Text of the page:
As an author I still believe that most satisfaction comes from having a novel accepted by a publisher who then takes it to a finished work on the bookshelves. For me, there’s a vindication in it that someone else is prepared to commit time and energy into something I’ve written. Also, the experience of working with a publisher to hone the writing is incredibly beneficial. When A Shadowed Livery was published by Grey Cells Press in 2015 it was nothing like the draft I’d sent to them a year earlier, I thought it was improved immeasurably.
However, finding a publisher or agent is very difficult, the competition is enormous, so, in this digital age, self-publishing has become an option. It isn’t easy, nor is it a guaranteed route to fame and fortune, but neither is the traditional route. Having co-ordinated the self-publication of two pieces of work – a memoir and a collection of short-stories – using both Amazon’s CreateSpace and IngramSpark, I have a some insights which might be helpful to anyone considering this path. There are more extensive comparisons available but these are just some basic thoughts from my own experience.
When considering self-publishing, one of the first questions is whether you want a printed version or are you happy with putting it out as an e-book. This decision will affect the budget you require and also the marketing plan you’ll devise. I don’t think either is best, though there’s nothing quite like the feeling of holding a book, your book, in your hands for the first time.
My recent (Nov 2016) project on Ingram’s cost a little over €900 euros for printing and shipping (from UK to Ireland) of 200 copies of an 8″ x 5″ paperback plus setup costs of €49 and cover design costs of €135. On CreateSpace there are no setup costs, the cost per copy is a little less but they ship from the US so this can be considerably more if you’re in another country. The shipping costs of the books when I used CreateSpace was around 44% of the cost of printing. This compares with around 5% using IngramSpark. This can, of course, make a huge difference in the financial viability of the book.
There can, however, be a saving on cover design. CreateSpace has free cover templates to modify and the process is fairly simple. IngramSpark does not, and you need to design and produce your own cover. They do provide a size template in a couple of formats but the actual design needs to be provided by you.
There’s also a difference in the complexity of the process. CreateSpace allows uploading of Microsoft Word files, which is handy. IngramSpark only allows uploading of PDF files, which requires conversion software or add-ins, and can be a bit tedious when errors in the draft are spotted (as they inevitably will be). With both providers, the process for e-books seems to be a lot simpler. The most complex part with IngramSpark, I found, was the cover. This needs to be produced using the size template provided, with no variation, probably using something like Adobe InDesign, then converted to PDF format for uploading.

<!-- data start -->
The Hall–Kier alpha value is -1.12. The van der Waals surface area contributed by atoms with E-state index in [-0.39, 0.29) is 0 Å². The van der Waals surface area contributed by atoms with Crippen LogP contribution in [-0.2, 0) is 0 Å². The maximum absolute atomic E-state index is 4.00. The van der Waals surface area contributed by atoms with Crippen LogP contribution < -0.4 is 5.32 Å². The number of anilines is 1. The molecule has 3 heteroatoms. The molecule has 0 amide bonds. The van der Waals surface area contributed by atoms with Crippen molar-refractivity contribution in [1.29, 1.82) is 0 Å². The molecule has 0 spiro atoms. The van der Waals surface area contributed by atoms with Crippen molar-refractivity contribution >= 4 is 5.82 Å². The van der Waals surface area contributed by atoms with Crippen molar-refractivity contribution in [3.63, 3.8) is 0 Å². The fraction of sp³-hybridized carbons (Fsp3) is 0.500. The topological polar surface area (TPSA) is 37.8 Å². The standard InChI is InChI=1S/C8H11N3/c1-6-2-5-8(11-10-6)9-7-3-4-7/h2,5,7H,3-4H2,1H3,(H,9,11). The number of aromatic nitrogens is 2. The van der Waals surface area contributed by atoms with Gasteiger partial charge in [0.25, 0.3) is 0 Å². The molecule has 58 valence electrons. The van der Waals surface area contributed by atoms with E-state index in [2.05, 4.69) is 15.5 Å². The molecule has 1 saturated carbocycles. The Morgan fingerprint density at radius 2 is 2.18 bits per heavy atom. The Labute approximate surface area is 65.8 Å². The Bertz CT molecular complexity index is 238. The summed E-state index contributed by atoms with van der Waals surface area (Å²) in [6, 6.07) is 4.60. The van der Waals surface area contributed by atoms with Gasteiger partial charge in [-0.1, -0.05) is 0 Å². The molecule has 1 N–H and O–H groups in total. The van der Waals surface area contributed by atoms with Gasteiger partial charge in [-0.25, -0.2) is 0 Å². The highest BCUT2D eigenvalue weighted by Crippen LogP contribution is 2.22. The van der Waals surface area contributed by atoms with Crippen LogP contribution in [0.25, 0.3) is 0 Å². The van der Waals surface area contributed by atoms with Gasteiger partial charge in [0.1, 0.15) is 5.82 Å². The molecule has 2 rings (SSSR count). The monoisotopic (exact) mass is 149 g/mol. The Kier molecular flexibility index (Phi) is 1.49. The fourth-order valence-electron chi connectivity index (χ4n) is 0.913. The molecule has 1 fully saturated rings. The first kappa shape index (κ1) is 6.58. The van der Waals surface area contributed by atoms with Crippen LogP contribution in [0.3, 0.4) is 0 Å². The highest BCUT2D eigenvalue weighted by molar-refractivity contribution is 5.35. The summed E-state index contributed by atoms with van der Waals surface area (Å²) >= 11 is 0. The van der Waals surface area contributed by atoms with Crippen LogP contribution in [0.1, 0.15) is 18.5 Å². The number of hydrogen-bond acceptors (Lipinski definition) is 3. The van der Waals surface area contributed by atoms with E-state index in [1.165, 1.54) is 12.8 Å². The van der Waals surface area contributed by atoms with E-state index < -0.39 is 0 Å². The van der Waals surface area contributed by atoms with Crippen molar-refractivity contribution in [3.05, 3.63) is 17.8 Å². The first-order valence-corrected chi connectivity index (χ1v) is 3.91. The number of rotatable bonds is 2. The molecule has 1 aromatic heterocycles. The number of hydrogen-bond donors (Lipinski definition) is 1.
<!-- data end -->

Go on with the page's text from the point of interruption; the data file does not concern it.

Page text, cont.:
IngramSpark provides distribution to a wide range of on-line and physical outlets, CreateSpace, I believe, only goes through Amazon and affiliates, which is still substantial.
On the memoir I helped publish, I found CreateSpace easier to use, but the shipping costs were so high outside the US it meant we changed to IngramSpark for the second print run. I’ve also found IngramSpark’s support desk really knowledgeable, understanding and helpful each time I’ve used it – a massive advantage if you’re not an expert.
This is just a quick run-through of some differences. If you’ve any questions please feel free to get in touch.
So, after only five months from starting our project on putting together a collection of stories from our writers’ group, MEAS Writers, the book and ebook are now out. Wild Atlantic Words hit the shelves this weekend and we’re very proud of it.
We went down the path of self-publishing through Ingram Spark and found it relatively painless. They require files to be submitted in pdf format and images need to be quite high quality so it can be fairly stressful at the point of pressing the ‘send’ button. However, there is an online checking service to make sure they’re technically correct then it is good practice to order a proof copy before splashing out on a few hundred copies. The proof copy service was very good and we actually had it in our hands three days after I placed the order. Admittedly, we paid (only) a few euro more for the rush printing service but it was definitely worth it on the single copy.